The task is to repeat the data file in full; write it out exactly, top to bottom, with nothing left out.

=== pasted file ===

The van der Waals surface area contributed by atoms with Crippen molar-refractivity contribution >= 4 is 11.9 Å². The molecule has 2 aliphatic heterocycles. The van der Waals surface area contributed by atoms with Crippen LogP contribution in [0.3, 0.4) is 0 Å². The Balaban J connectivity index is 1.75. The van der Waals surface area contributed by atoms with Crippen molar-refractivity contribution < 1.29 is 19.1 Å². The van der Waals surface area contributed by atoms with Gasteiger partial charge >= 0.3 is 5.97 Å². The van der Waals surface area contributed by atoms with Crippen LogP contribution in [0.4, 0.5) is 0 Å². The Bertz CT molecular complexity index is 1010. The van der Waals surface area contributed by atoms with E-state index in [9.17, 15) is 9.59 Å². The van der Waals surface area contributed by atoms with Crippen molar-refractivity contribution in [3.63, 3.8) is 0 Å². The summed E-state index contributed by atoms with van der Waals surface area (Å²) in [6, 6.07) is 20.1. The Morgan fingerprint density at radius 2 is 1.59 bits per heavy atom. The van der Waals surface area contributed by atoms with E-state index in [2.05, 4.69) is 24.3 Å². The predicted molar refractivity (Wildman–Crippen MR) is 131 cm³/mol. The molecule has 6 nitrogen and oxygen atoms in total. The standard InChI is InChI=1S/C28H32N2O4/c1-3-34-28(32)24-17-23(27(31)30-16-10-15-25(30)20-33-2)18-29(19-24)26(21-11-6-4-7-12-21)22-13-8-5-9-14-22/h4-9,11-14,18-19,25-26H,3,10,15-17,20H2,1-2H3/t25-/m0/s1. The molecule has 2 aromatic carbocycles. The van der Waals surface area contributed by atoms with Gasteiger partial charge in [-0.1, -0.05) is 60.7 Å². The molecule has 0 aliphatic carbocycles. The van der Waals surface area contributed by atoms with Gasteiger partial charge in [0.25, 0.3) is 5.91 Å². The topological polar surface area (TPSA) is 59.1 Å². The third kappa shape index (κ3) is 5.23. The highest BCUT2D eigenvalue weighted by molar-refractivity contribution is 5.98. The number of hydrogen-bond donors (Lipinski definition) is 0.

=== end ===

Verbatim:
The van der Waals surface area contributed by atoms with Crippen molar-refractivity contribution >= 4 is 11.9 Å². The molecule has 2 aliphatic heterocycles. The van der Waals surface area contributed by atoms with Crippen LogP contribution in [0.3, 0.4) is 0 Å². The Balaban J connectivity index is 1.75. The van der Waals surface area contributed by atoms with Crippen molar-refractivity contribution < 1.29 is 19.1 Å². The van der Waals surface area contributed by atoms with Gasteiger partial charge >= 0.3 is 5.97 Å². The van der Waals surface area contributed by atoms with Crippen LogP contribution in [0.4, 0.5) is 0 Å². The Bertz CT molecular complexity index is 1010. The van der Waals surface area contributed by atoms with E-state index in [9.17, 15) is 9.59 Å². The van der Waals surface area contributed by atoms with Crippen molar-refractivity contribution in [3.63, 3.8) is 0 Å². The summed E-state index contributed by atoms with van der Waals surface area (Å²) in [6, 6.07) is 20.1. The Morgan fingerprint density at radius 2 is 1.59 bits per heavy atom. The van der Waals surface area contributed by atoms with E-state index in [2.05, 4.69) is 24.3 Å². The predicted molar refractivity (Wildman–Crippen MR) is 131 cm³/mol. The molecule has 6 nitrogen and oxygen atoms in total. The standard InChI is InChI=1S/C28H32N2O4/c1-3-34-28(32)24-17-23(27(31)30-16-10-15-25(30)20-33-2)18-29(19-24)26(21-11-6-4-7-12-21)22-13-8-5-9-14-22/h4-9,11-14,18-19,25-26H,3,10,15-17,20H2,1-2H3/t25-/m0/s1. The molecule has 2 aromatic carbocycles. The van der Waals surface area contributed by atoms with Gasteiger partial charge in [-0.1, -0.05) is 60.7 Å². The molecule has 0 aliphatic carbocycles. The van der Waals surface area contributed by atoms with Gasteiger partial charge in [0.25, 0.3) is 5.91 Å². The topological polar surface area (TPSA) is 59.1 Å². The third kappa shape index (κ3) is 5.23. The highest BCUT2D eigenvalue weighted by molar-refractivity contribution is 5.98. The number of hydrogen-bond donors (Lipinski definition) is 0.